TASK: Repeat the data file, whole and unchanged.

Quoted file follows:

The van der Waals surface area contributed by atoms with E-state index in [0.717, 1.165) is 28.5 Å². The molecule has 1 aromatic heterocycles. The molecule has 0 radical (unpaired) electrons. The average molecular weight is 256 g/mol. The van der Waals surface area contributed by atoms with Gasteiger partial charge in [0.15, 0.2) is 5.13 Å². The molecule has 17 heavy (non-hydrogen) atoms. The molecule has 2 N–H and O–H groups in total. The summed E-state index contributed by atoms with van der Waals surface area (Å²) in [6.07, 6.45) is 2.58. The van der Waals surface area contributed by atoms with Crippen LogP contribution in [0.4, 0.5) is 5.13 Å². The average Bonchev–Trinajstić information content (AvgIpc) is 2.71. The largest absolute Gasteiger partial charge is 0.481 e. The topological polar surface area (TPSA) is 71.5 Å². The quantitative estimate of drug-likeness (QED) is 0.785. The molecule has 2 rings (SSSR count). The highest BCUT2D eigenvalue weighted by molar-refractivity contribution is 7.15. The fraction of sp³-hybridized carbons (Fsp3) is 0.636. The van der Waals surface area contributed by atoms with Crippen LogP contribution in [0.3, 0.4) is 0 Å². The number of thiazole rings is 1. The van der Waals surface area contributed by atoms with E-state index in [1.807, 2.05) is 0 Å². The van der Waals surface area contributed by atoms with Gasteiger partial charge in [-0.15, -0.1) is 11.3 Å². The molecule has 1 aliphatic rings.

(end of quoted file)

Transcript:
The van der Waals surface area contributed by atoms with E-state index in [0.717, 1.165) is 28.5 Å². The molecule has 1 aromatic heterocycles. The molecule has 0 radical (unpaired) electrons. The average molecular weight is 256 g/mol. The van der Waals surface area contributed by atoms with Gasteiger partial charge in [0.15, 0.2) is 5.13 Å². The molecule has 17 heavy (non-hydrogen) atoms. The molecule has 2 N–H and O–H groups in total. The summed E-state index contributed by atoms with van der Waals surface area (Å²) in [6.07, 6.45) is 2.58. The van der Waals surface area contributed by atoms with Crippen LogP contribution in [0.4, 0.5) is 5.13 Å². The average Bonchev–Trinajstić information content (AvgIpc) is 2.71. The largest absolute Gasteiger partial charge is 0.481 e. The topological polar surface area (TPSA) is 71.5 Å². The quantitative estimate of drug-likeness (QED) is 0.785. The molecule has 2 rings (SSSR count). The highest BCUT2D eigenvalue weighted by molar-refractivity contribution is 7.15. The fraction of sp³-hybridized carbons (Fsp3) is 0.636. The van der Waals surface area contributed by atoms with Crippen LogP contribution in [0.3, 0.4) is 0 Å². The number of thiazole rings is 1. The van der Waals surface area contributed by atoms with E-state index in [1.807, 2.05) is 0 Å². The van der Waals surface area contributed by atoms with Gasteiger partial charge in [-0.15, -0.1) is 11.3 Å². The molecule has 1 aliphatic rings.